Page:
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Logo of brjgenpracRCGP homepageJ R Coll Gen Pract at PubMed CentralBJGP at RCGPBJGP at RCGP
Br J Gen Pract. 2008 January 1; 58(546): 60.
PMCID: PMC2148247

Salaried doctors: the problems

In general practice differing groups face different problems. The relative professional isolation of salaried GPs employed by practices leaves them vulnerable to exploitation and support mechanisms for them are often ‘ad hoc’ or non-existent. Satisfaction in a salaried post is associated with a robust and fair contract, interest from employers in the skills and attributes of the GP, and a commitment to career development. In some situations these are lacking for the salaried GP, leading to de-motivation and a search for employment in other areas of the health service. In my work as an appraiser, trainer, and GP for 30 years I have increasingly recognised this as a problem.

One salaried GP described to me her low self-esteem and loss of self-confidence following years in a practice where she rarely met the partners and was never asked to practice meetings. Another felt overwhelmed by the demands of patients who preferred her to the other partners. As a conscientious, caring, and careful GP, inevitably her surgeries would overrun and this was compounded by ‘hot bedding’, which often meant that she could not gain access to a consulting room in time to start her surgery. With childcare arrangements and school collecting times she was always stressed and pulled in different directions. Attempts to modify her contract fell on deaf ears and now she is considering a career outside general practice.

Other GPs have equally harrowing tales. Another of bullying by partners in a practice where one partner sat with his door open listening to her surgeries and interrogating any of her patients on leaving to see if they were ‘upset’. As a caring doctor, her consultation rate for depression was high and of course many patients were distressed. However, they were very appreciative of her skills. She was able to confront the partner's behaviour but at great cost to her self-esteem and confidence.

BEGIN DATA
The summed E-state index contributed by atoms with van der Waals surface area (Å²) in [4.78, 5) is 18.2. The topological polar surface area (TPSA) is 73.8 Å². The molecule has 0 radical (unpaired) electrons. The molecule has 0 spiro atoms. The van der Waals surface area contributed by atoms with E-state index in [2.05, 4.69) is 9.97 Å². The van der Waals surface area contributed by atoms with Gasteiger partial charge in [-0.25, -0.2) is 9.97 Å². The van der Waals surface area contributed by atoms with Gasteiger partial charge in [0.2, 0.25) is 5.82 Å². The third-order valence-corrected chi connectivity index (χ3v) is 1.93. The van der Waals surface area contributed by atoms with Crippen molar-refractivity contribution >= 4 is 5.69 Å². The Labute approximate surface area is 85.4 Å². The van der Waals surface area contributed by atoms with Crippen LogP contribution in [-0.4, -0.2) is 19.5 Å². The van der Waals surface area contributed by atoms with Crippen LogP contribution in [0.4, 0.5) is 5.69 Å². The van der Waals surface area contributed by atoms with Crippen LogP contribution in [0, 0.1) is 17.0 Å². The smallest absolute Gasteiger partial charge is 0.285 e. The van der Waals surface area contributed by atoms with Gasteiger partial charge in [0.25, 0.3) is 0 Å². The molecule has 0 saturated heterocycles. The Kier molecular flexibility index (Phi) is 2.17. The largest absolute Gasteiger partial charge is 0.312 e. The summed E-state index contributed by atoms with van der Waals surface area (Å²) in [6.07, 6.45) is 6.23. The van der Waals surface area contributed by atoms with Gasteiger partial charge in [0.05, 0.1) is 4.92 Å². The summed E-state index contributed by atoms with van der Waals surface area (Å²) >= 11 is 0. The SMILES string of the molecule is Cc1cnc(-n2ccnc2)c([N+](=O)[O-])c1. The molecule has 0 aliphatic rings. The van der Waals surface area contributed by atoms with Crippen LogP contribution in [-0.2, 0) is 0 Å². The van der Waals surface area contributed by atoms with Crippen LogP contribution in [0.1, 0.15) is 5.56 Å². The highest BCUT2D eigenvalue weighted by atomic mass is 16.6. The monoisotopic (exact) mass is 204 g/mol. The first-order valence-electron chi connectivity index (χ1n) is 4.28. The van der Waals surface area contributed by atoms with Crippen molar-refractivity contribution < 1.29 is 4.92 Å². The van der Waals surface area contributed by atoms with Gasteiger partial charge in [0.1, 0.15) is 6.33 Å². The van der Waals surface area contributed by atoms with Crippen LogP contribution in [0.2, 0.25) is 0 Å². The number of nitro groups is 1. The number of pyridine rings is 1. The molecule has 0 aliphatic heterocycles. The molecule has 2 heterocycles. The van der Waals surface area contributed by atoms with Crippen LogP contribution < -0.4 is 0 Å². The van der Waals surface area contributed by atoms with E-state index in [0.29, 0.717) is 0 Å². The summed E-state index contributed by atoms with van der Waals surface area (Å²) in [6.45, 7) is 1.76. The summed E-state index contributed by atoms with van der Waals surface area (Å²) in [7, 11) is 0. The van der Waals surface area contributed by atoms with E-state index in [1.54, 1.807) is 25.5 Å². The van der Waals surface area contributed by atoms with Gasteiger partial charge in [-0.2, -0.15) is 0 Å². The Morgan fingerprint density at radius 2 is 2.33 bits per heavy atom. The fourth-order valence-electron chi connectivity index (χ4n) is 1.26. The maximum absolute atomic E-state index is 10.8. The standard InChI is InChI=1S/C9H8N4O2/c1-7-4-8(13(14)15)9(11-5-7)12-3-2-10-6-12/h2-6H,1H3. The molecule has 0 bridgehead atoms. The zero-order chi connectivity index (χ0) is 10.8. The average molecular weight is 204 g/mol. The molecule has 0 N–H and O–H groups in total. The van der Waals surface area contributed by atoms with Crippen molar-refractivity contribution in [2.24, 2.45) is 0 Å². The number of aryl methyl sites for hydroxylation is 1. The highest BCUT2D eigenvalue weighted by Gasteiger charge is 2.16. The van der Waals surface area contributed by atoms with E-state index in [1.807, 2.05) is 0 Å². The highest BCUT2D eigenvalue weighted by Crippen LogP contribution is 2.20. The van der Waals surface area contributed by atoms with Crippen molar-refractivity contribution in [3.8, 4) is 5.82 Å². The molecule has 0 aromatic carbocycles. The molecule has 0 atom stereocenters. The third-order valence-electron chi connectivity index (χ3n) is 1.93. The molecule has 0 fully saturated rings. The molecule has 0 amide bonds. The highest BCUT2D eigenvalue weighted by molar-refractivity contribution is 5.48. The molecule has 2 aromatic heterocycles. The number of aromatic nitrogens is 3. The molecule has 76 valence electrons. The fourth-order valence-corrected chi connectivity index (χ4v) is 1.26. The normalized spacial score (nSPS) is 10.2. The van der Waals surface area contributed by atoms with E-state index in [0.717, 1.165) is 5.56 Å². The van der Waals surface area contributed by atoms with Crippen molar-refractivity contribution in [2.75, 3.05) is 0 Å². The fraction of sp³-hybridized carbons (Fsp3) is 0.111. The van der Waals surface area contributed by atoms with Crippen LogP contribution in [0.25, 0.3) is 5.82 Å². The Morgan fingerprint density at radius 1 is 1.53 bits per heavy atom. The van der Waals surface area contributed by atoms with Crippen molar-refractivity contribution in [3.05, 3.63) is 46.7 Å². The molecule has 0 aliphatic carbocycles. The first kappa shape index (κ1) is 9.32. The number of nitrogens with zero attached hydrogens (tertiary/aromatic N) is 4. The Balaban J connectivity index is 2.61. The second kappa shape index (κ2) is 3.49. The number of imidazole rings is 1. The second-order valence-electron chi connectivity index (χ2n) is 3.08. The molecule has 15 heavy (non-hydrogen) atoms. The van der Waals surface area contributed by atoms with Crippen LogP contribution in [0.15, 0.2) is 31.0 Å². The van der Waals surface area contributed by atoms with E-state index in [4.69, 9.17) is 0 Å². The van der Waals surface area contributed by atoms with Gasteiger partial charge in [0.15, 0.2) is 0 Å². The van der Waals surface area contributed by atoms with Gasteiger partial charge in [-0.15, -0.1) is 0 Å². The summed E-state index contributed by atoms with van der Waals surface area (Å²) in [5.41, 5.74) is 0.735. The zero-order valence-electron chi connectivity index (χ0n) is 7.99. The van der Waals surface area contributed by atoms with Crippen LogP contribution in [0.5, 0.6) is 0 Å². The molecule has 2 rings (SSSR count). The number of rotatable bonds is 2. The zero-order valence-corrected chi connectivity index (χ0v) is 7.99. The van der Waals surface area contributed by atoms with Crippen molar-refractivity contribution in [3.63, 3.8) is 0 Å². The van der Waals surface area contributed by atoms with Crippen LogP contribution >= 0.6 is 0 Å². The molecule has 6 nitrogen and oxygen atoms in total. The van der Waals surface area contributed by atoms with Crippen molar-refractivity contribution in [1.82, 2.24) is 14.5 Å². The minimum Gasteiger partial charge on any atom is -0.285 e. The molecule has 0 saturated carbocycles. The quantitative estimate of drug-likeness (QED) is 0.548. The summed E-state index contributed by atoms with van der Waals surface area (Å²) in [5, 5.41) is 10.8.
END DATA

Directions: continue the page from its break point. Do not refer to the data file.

A practice told another GP who had worked conscientiously for 2 years that his services were no longer required with no explanation and with 1 month's notice. He had never had an appraisal in the practice and no partner had ever told him of any problems. He was informed of the termination of his employment by the practice manager.

Logistics are another hurdle in the life of a salaried doctor. If they move around several practices no room is the same. They often resort to carrying their own equipment and forms as it saves time. Local protocols and clinical pathways might pass them by as they are out of the information loop.

Safeguarding good doctors from exploitation is imperative if general practice is to continue to fulfill the needs of the future. Whatever we may feel about salaried practice, it is undoubtedly here to stay. A salaried GP costs a practice £7000 to replace and makes retention a priority. It is time to listen to the voices from this group and give them the recognition they deserve.


Articles from The British Journal of General Practice are provided here courtesy of Royal College of General Practitioners